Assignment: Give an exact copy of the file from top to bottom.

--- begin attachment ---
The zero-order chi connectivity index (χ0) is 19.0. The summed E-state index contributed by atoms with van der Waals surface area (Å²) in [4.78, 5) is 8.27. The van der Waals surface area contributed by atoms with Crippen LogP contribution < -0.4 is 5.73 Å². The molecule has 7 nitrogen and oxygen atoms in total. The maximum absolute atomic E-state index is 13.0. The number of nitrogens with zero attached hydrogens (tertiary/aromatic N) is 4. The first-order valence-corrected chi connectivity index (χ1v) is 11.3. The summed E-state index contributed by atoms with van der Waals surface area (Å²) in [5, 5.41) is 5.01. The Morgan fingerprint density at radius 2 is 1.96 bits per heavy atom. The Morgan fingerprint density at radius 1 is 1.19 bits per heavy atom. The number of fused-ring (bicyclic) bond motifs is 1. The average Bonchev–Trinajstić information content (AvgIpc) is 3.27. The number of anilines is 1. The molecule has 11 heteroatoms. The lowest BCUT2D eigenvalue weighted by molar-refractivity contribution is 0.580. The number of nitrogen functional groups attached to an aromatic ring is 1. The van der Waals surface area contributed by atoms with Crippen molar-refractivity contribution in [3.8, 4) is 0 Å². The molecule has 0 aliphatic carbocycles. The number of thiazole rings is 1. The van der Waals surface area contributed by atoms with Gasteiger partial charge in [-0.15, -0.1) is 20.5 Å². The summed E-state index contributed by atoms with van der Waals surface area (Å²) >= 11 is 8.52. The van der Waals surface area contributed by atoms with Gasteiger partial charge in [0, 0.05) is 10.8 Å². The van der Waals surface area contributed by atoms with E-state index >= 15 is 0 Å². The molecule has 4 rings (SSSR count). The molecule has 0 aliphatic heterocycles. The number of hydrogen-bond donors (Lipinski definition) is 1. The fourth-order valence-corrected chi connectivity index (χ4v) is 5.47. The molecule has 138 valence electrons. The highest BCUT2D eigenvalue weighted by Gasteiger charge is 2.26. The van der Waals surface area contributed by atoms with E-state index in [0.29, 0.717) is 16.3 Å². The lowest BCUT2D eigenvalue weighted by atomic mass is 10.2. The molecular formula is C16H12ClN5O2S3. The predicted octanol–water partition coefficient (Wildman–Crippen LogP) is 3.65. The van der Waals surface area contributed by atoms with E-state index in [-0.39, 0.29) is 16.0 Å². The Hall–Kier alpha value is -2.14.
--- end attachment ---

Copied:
The zero-order chi connectivity index (χ0) is 19.0. The summed E-state index contributed by atoms with van der Waals surface area (Å²) in [4.78, 5) is 8.27. The van der Waals surface area contributed by atoms with Crippen LogP contribution < -0.4 is 5.73 Å². The molecule has 7 nitrogen and oxygen atoms in total. The maximum absolute atomic E-state index is 13.0. The number of nitrogens with zero attached hydrogens (tertiary/aromatic N) is 4. The first-order valence-corrected chi connectivity index (χ1v) is 11.3. The summed E-state index contributed by atoms with van der Waals surface area (Å²) in [5, 5.41) is 5.01. The Morgan fingerprint density at radius 2 is 1.96 bits per heavy atom. The Morgan fingerprint density at radius 1 is 1.19 bits per heavy atom. The number of fused-ring (bicyclic) bond motifs is 1. The average Bonchev–Trinajstić information content (AvgIpc) is 3.27. The number of anilines is 1. The molecule has 11 heteroatoms. The lowest BCUT2D eigenvalue weighted by molar-refractivity contribution is 0.580. The number of nitrogen functional groups attached to an aromatic ring is 1. The van der Waals surface area contributed by atoms with Crippen molar-refractivity contribution in [3.8, 4) is 0 Å². The molecule has 0 aliphatic carbocycles. The number of thiazole rings is 1. The van der Waals surface area contributed by atoms with Gasteiger partial charge in [-0.15, -0.1) is 20.5 Å². The summed E-state index contributed by atoms with van der Waals surface area (Å²) >= 11 is 8.52. The van der Waals surface area contributed by atoms with Gasteiger partial charge in [0, 0.05) is 10.8 Å². The van der Waals surface area contributed by atoms with E-state index >= 15 is 0 Å². The molecule has 4 rings (SSSR count). The molecule has 0 aliphatic heterocycles. The number of hydrogen-bond donors (Lipinski definition) is 1. The fourth-order valence-corrected chi connectivity index (χ4v) is 5.47. The molecule has 138 valence electrons. The highest BCUT2D eigenvalue weighted by Gasteiger charge is 2.26. The van der Waals surface area contributed by atoms with E-state index in [0.29, 0.717) is 16.3 Å². The lowest BCUT2D eigenvalue weighted by atomic mass is 10.2. The molecular formula is C16H12ClN5O2S3. The predicted octanol–water partition coefficient (Wildman–Crippen LogP) is 3.65. The van der Waals surface area contributed by atoms with E-state index in [-0.39, 0.29) is 16.0 Å². The Hall–Kier alpha value is -2.14.